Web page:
In itself, however, this data would not provide any information about the relationship between the lines in an image, and so a 3D mathematical convolution is performed on the orientated stack of images to do just that.

’This operation extracts the line information from each of the images in the stack and interprets how the directional information found in each of the planes of the image stack relate to one another,’ said Kanters. ’In effect, the operation simulates the function of the hyper-complex cells in the primary visual cortex of the brain that extract crossing or end-point information, extracting a low level of context from the data set.’

But just as the secondary cortex in the brain must perform further contextualisation from the data presented to it from the hyper-complex cells, so the data produced from the Inviso algorithm that mimics the function of the hyper-complex cells must be processed further if more contextual data is to be extracted from it.

However, as researchers understand less about the exact means by which the secondary cortex carries out these functions, the Inviso team did not attempt to model the function of the secondary cortex directly.

The human visual system can take in contextual information

Instead, said Kanters, any additional mathematical operations on the data would be performed by algorithms written with a specific application in mind. These could perform any number of functions, such as selecting a specific area of interest from an image, enhancing a part of it or measuring the parameters of objects of interest within it.

The Inviso convolution algorithms that model the visual cortex have already proved effective at detecting the location of cracks in natural stone slabs. According to Kanters, owing to the nature of the stone, many false positives are detected by image-processing systems that cannot take into account the contextual data from images of the stone. But by using the new system, the detection quality can be increased and the number of false positives reduced.

In this application, the Inviso convolution algorithms that model the functions of the primary cortex were used to extract specific details about the orientation and relationship between the lines on the faces of the slabs.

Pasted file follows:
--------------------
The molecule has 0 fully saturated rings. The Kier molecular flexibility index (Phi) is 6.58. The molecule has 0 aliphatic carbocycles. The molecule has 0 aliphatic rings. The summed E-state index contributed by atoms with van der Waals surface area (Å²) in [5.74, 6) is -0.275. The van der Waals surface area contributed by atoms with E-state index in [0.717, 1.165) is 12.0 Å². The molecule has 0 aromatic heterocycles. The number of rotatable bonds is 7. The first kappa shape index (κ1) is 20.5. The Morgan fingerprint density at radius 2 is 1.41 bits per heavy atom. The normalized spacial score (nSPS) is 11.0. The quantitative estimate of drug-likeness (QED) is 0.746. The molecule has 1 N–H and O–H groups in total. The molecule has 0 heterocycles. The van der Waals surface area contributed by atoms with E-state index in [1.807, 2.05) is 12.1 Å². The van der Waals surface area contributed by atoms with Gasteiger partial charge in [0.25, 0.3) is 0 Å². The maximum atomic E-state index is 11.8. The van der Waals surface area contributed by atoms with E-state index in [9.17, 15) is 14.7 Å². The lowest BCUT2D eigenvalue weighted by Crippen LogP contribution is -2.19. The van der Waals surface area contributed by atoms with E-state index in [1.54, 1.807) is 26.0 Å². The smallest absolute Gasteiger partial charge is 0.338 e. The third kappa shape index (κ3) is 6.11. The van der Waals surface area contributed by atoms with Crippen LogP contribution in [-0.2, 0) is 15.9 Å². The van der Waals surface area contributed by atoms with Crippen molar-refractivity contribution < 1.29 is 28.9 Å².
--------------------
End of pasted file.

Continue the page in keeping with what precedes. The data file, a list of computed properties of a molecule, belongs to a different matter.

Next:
“The human visual system can essentially ’fill in’ details that might be missing from parts of an image”


’That information was then processed by a second algorithm that determined how likely it was that the line information represented a crack in the stone,’ said Kanters. ’The algorithm determines how closely the low-level contextual data can be matched to a model that contains the typical parametric characteristics of cracks found in the slabs.’

In the brain, visual data is processed in parallel by all the cells in the primary visual cortex. To create this level of parallelism, the team created the Inviso ImageBOOST hardware platform, based around a Xilinx field-programmable gate array (FPGA) programmed to optimise the execution of the model of the primary visual system and the crack detection matching algorithm.

When the ImageBOOST platform was then fed image data from the stone slabs, it performed the extraction of the crossing or end-point information from the images, detected the likelihood of a crack at any point on the image and produced a resultant image showing where any cracks might be in any given stone slab.

To commercialise the intellectual property, Kanters and the Inviso team are looking to form joint partnerships with interested companies to develop application-specific systems based on the algorithms they have developed.

Kanters said his company has formed close relationships with several groups in the medical and aerospace business who have recognised the benefits of Inviso’s biologically inspired image processing methodology.